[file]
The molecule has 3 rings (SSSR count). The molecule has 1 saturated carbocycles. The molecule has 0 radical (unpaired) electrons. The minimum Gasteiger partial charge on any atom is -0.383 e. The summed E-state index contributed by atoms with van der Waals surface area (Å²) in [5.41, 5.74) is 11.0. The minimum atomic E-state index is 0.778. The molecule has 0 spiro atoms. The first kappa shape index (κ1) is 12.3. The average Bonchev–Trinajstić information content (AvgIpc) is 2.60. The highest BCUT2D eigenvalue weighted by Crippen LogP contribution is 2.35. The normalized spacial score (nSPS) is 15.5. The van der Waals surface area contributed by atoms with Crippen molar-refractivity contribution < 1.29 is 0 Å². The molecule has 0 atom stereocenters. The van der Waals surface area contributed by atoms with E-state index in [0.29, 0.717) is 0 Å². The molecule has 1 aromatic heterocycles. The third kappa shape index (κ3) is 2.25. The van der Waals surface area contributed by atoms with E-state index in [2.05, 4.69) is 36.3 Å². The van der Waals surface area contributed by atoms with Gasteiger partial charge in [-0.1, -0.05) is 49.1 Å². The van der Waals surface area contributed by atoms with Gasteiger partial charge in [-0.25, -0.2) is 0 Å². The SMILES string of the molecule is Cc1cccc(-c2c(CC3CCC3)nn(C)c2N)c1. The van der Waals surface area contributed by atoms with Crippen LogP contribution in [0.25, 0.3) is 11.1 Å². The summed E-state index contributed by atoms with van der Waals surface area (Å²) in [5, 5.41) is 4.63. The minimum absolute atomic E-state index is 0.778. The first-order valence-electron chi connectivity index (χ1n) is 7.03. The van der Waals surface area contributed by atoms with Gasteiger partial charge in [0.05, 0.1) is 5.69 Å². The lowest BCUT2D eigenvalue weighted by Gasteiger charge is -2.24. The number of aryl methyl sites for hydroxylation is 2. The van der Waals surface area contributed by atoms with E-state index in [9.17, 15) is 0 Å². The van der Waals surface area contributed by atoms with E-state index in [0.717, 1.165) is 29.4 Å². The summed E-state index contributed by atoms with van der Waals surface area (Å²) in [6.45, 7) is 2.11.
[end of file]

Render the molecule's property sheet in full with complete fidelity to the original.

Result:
The molecule has 3 rings (SSSR count). The molecule has 1 saturated carbocycles. The molecule has 0 radical (unpaired) electrons. The minimum Gasteiger partial charge on any atom is -0.383 e. The summed E-state index contributed by atoms with van der Waals surface area (Å²) in [5.41, 5.74) is 11.0. The minimum atomic E-state index is 0.778. The molecule has 0 spiro atoms. The first kappa shape index (κ1) is 12.3. The average Bonchev–Trinajstić information content (AvgIpc) is 2.60. The highest BCUT2D eigenvalue weighted by Crippen LogP contribution is 2.35. The normalized spacial score (nSPS) is 15.5. The van der Waals surface area contributed by atoms with Crippen molar-refractivity contribution < 1.29 is 0 Å². The molecule has 0 atom stereocenters. The van der Waals surface area contributed by atoms with E-state index in [0.29, 0.717) is 0 Å². The molecule has 1 aromatic heterocycles. The third kappa shape index (κ3) is 2.25. The van der Waals surface area contributed by atoms with E-state index in [2.05, 4.69) is 36.3 Å². The van der Waals surface area contributed by atoms with Gasteiger partial charge in [-0.1, -0.05) is 49.1 Å². The van der Waals surface area contributed by atoms with Gasteiger partial charge in [-0.25, -0.2) is 0 Å². The SMILES string of the molecule is Cc1cccc(-c2c(CC3CCC3)nn(C)c2N)c1. The van der Waals surface area contributed by atoms with Crippen LogP contribution in [0.25, 0.3) is 11.1 Å². The summed E-state index contributed by atoms with van der Waals surface area (Å²) in [5, 5.41) is 4.63. The minimum absolute atomic E-state index is 0.778. The first-order valence-electron chi connectivity index (χ1n) is 7.03. The van der Waals surface area contributed by atoms with Gasteiger partial charge in [0.05, 0.1) is 5.69 Å². The lowest BCUT2D eigenvalue weighted by Gasteiger charge is -2.24. The number of aryl methyl sites for hydroxylation is 2. The van der Waals surface area contributed by atoms with E-state index in [9.17, 15) is 0 Å². The van der Waals surface area contributed by atoms with E-state index in [0.717, 1.165) is 29.4 Å². The summed E-state index contributed by atoms with van der Waals surface area (Å²) in [6.45, 7) is 2.11.